I’ve been reading this book inconsistently for quite some time now. My fiancé Angel read it first, and then he bought a copy for me. He knew that the knowledge inside would have a profoundly positive impact on my life, starting with my self-image. The book is called What to Say When You Talk to Your Self by Dr. Shad Helmstetter, and I may have briefly mentioned it in previous blog posts. With the support of research in neuroscience, the author asserts that the way our brains are wired plays a huge role in determining our success. The primary way to shape our brains (meaning our beliefs, attitudes, feelings, and behavior, successively) is through self-talk.

This does not have to mean literally having conversations with yourself in the mirror or out in public; it has more to do with the things you say about yourself, whether out loud or in your own mind. What you constantly say to or about yourself, you will come to accept and believe, whether it is true or false, good or bad.

Dr. Helmstetter explains that there are five levels of self-talk. Each will be explained in my own words below.

1. The Level of Negative Acceptance

This level consists of statements that start with “I can’t…” “I wish I could…” “I don’t…” and “I’m too…” just to name a few. People say things like “I can’t remember names” because maybe they had one bad experience and forgot someone’s name. They say it constantly because they believe it, but they believe it because they say it constantly. Even if they did want to be good at remembering names, this change would not happen instantly.

When you keep feeding your brain negative directions (“Robine, keep forgetting names since you can’t remember them”) it will follow them indefinitely. That’s why Dr. Helmstetter says this level of self-talk “is the lowest, least beneficial level” that “cripples our best intentions and seduces us into becoming satisfied with mediocrity.”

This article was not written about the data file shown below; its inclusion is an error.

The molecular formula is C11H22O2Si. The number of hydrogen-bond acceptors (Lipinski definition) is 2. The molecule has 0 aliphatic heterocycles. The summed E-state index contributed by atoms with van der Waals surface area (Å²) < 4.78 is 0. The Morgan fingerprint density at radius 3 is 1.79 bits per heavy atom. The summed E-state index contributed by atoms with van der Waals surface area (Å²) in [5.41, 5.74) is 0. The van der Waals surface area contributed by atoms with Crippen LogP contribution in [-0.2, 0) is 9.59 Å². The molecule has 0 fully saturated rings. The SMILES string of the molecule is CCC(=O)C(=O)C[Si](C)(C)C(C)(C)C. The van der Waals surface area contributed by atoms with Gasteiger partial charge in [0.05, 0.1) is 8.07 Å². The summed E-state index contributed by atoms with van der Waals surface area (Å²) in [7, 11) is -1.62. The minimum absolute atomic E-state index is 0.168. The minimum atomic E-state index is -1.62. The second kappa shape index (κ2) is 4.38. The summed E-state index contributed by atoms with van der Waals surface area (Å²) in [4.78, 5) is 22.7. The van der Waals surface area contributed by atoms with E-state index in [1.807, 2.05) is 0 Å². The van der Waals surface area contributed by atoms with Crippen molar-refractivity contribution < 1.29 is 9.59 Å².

2. The Level of Recognition–and Need to Change

“I need to…” “I ought to” and “I should” are examples of ways to start a Level 2 self-talk statement. They may sound useful because we all know that recognizing a problem is the first crucial step in solving it. However, they still fall flat because, on their own, they will not push you to find that solution. The truth is that a statement like “I really should start my homework” is an incomplete thought; it is often followed by an unspoken “but” that connects it back to level 1 self-talk: “…but I can’t focus (or I’m too lazy).”    

3. The Level of Decision to Change

This is the level where positivity starts to get a foothold. It consists of phrases that begin with “I never…” and “I no longer…” When I first read this section, I found this level particularly interesting because of its usefulness in breaking bad habits, but I thought to myself, doesn’t it seem weird to say I never do something, if I’m still currently doing it? That’s where the question of honesty comes in for me. But again, the brain will accept what it’s told frequently enough, whether it’s true or false, good or bad.

Using an example from the book, if you are trying to quit smoking, saying “I never smoke” every time you light a cigarette is not necessarily lying; it is better to see it as wilfully reprogramming your brain so that you believe it and eventually act it out. I like the idea of speaking as if the goal you want has already been accomplished; the past has a sense of certainty to it.

4. The Level of the Better You

Dr. Helmstetter describes this as “the most effective kind of self-talk we can ever use.” Phrases in this level start with “I am” and end with whatever positive thing you would like to be. If you’re like me, this one might feel uncomfortable at first because you probably aren’t used to it; you might even feel guilty, since it seems too much like boasting or conceit. Fortunately, it’s not. It is simply a matter of telling your brain what you want to be, as if it already is the case. Try saying out loud “I am organized. I always get my assignments done on time. I have great memory.” These instructions to your brain are way more conducive to success than “I can’t stay organized. I wish I could get my assignments done on time. I just can’t remember anything.”

5. The Level of Universal Affirmation   

The statements in this level begin with “it is.” Dr. Helmstetter doesn’t explain it too much, but he says that this includes “spiritually oriented affirmations.” These affirmations “speak of a divine affinity of being that transcends our earthly life and gives greater meaning to our existence.” They have been used in ancient religions and may resemble a statement such as “I am one with the universe and it is one with me.”

Getting Started

Dr. Helmstetter recommends replacing levels 1 and 2 with self-talk from levels 3 and 4, as soon as possible. You don’t have to read the whole book to start testing it out. Just know that it takes time and effort to peel back up to years of faulty or undesirable mental programming, in order to replace it with new, positive, healthy programming.

In order to put it to practice right away, here is my personal example of a self-talk program I would like for myself: